In reading, Theology: A Very Short Introduction, I found myself saying: “Yes! Yes! Yes!” Yes, because David Ford not only challenges and encourages me to think deeply about theology but also challenges me to go beyond thinking. Ford challenges me “to move from thinking about the discipline of theology into direct theological thinking, beginning with God.”
So, what about God? I have been a Christian for over 36 years. But it was about 11 years ago that I began to question the existence of God. Is God real? What happens when the God you once considered active is silent? Now, I believe in a God who is merciful and forgiving, love and light, joy and peace. I believe in a God who is omnipotent, omnipresent, and omniscient. But where is this God in the midst of our personal suffering? Where is this God in a world where suffering touches everyone in some form or fashion?
I remember reading the book, Night by Elie Wiesel. In his book Wiesel writes of the hanging of two men and a young boy in a Nazi concentration camp which he and all the other prisoners were forced to witness. “All eyes were on the child… ‘Where is God? Where is He?’ Someone behind me asked…the two adults were no longer alive…but the third rope was still moving: the child too light, was still breathing…he remained for more than half an hour lingering between life and death, writhing before our eyes…Behind me, I heard the same man asking: “For God’s sake, where is God?” And from within me, I heard a voice answer: “Where He is? This is where—hanging here from this gallows…”
Where is God when one suffers? Is God close to us when we suffer? Is our suffering close to God? These are questions we ask ourselves and these are also questions frequently asked in the Scriptures. According to the prophet Isaiah, God is sharing in the suffering of the people: “For a brief moment I abandoned you, but with great compassion I will gather you. In overflowing wrath for a moment I hid my face from you, but with everlasting love I will have compassion on you, says the Lord, your Redeemer.” 
A brief moment of abandonment and hiding can seem like an eternity for a person who is suffering. This was my reality that led me to ask the question, “Is God real?” Ford outlines the theological implications of five basic forms of prayer. He acknowledges petition as being the fourth form. He states that “in the Bible there are very direct encouragements, even commands, to believers to ask God for what they desire, with promises that requests will be answered.” Yet, what happens when that request is not answered? What happens when you ask God to heal a loved one, who is devoted to God, who serves God, who is a follower of Jesus and still does not get healed? Why is God silent? Does God not care? Is God real? These were questions I asked and struggled with when my husband died.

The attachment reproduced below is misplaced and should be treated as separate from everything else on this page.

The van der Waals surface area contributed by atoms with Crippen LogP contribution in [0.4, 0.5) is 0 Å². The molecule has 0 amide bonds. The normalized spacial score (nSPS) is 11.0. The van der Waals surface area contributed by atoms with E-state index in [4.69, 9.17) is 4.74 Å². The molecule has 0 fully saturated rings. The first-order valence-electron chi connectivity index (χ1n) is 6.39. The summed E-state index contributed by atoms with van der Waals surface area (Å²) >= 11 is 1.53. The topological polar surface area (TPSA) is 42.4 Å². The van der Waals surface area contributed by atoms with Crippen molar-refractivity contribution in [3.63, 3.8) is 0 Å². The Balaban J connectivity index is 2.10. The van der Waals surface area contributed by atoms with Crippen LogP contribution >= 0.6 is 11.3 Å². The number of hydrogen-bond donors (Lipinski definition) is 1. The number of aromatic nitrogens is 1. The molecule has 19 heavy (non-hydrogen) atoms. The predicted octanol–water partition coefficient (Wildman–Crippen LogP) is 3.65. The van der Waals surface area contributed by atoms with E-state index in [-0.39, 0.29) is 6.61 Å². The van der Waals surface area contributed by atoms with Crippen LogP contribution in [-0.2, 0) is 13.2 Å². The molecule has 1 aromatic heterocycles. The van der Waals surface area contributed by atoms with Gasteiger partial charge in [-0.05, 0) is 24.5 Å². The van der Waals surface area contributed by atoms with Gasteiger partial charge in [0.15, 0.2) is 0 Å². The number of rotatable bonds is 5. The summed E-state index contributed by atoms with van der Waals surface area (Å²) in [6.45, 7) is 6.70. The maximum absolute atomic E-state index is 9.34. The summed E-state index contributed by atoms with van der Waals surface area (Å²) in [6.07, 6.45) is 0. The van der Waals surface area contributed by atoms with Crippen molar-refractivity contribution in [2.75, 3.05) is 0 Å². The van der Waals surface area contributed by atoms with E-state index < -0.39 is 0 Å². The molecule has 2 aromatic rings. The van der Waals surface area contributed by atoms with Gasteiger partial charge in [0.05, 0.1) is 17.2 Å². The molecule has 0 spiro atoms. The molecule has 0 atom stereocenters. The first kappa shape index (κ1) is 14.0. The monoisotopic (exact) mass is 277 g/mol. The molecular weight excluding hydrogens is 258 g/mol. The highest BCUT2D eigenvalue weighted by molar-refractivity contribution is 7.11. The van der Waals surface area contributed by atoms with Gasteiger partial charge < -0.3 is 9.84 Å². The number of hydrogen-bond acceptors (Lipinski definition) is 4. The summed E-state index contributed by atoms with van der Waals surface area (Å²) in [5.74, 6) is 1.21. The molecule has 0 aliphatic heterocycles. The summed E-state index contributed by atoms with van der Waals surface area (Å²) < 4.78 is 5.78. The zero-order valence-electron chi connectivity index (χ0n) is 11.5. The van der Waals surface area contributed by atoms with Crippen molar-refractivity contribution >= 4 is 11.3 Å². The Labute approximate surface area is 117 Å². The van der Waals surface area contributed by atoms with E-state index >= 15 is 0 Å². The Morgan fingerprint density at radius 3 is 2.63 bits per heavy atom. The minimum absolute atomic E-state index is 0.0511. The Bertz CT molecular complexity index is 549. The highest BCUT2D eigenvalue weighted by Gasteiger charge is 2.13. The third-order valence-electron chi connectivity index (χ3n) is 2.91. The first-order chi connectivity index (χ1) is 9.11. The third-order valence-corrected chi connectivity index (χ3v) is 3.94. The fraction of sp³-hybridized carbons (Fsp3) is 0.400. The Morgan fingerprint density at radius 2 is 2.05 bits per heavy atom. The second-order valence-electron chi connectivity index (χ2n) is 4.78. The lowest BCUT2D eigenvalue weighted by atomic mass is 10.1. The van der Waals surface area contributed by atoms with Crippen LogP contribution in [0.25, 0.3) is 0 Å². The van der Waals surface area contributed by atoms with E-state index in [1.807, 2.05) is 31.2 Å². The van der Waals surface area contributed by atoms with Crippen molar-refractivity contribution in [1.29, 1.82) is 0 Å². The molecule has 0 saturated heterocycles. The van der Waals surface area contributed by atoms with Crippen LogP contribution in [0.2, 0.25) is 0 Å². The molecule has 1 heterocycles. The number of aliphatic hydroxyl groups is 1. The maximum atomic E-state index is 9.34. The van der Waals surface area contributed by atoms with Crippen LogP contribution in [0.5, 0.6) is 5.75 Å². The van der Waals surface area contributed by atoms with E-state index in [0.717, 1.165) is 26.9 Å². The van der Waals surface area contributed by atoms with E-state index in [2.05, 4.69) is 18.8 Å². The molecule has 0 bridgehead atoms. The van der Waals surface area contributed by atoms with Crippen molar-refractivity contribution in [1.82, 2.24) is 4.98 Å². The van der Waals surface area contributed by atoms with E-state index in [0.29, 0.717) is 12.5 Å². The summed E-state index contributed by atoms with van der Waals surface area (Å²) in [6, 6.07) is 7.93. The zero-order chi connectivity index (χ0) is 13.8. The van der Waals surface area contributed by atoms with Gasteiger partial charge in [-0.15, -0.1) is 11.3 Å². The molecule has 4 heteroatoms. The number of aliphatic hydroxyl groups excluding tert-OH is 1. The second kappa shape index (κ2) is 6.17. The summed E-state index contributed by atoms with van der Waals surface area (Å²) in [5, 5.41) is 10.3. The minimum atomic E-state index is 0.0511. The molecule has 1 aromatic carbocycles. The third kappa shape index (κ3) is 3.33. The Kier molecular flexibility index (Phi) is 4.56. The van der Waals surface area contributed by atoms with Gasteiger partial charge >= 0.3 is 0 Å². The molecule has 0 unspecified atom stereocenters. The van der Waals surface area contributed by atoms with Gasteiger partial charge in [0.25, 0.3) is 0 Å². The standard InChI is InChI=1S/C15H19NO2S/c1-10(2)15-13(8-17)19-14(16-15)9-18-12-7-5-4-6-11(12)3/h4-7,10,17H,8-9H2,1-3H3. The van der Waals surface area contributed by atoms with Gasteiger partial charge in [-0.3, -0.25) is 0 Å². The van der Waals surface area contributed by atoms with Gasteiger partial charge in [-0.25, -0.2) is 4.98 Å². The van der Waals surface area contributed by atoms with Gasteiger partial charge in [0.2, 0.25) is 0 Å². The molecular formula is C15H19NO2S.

One day while sitting on the floor with tears running down my face and looking through photos, I realized that my husband, who was also a pastor, and I never had our picture taken together in our clergy robes. Perhaps this is not significant, but when you realize that that is no longer a possibility or even a reality, someone is to blame. And for me that someone was God. Yet, how could I blame a God who I no longer believed was close to me or real? Three days later, there was a knock on my front door. It was the mail carrier delivering a package. When I opened the package and pulled out the content in the package, in my hands I held a photograph of my husband and me wearing our clergy robes! How could this be? This was a manifestation of God!
God is closed to us in our suffering. And we can see this throughout the Old Testament that the God who suffered with his people rooted in Israel’s experience. “And the people of Israel groaned under their bondage, and cried out for help, and their cry under bondage came to God…I have seen the affliction of my people who are in Egypt, and have heard their cry…I know their sufferings, and I have come down to deliver them.”
God heard, God saw, God knew my suffering. These verbs are powerful for they describe God as one who sees the suffering from the inside, a God who is internally related to the suffering of the people, a God who enters completely into the suffering situation and makes it His own.
Theological thinking allows me to question, seek meaning, and explore intellectually which then helps to renew my hope in Christ and strengthen my trust in God. Questioning God is not a practice that is looked upon favorably in many Christian communities. Yet, in the midst of my suffering it gave me freedom and a renewed trust in God. Because of this my faith and trust in God is constantly being challenged, rethought, reimagined, expanded and enriched. Theological thinking takes God out of the “box” and allows “God to act; Jesus to appear as the content of God’s act; and people to be transformed through the Spirit that comes from the risen Jesus.” It is a practice that regularly leads to transformations of one’s horizon and unimagined surprises, not least in one’s way of thinking about God and, inseparably, about oneself, others, and the created world.”
Ford asks the question, “Can we imagine God concerned with all the details of individual lives?” Yes, I can!
 David F. Ford, Theology: A Very Short Introduction. (Oxford University Press: New York, 1999) pg. 30
 Wiesel, Elie. Night. (Hill and Wang: New York, 2006) pgs. 64-65
 New Revised Standard Version (Isaiah 54:7-8)
 David F. Ford, Theology: A Very Short Introduction. (Oxford University Press: New York, 1999) pg. 53
 New Revised Standard Version (Exodus 2:23; 3:7-8)
 David F. Ford, Theology: A Short Introduction. (Oxford University Press: New York, 1999) pg. 91
 Ibid., pg. 48
 Ibid., pg. 53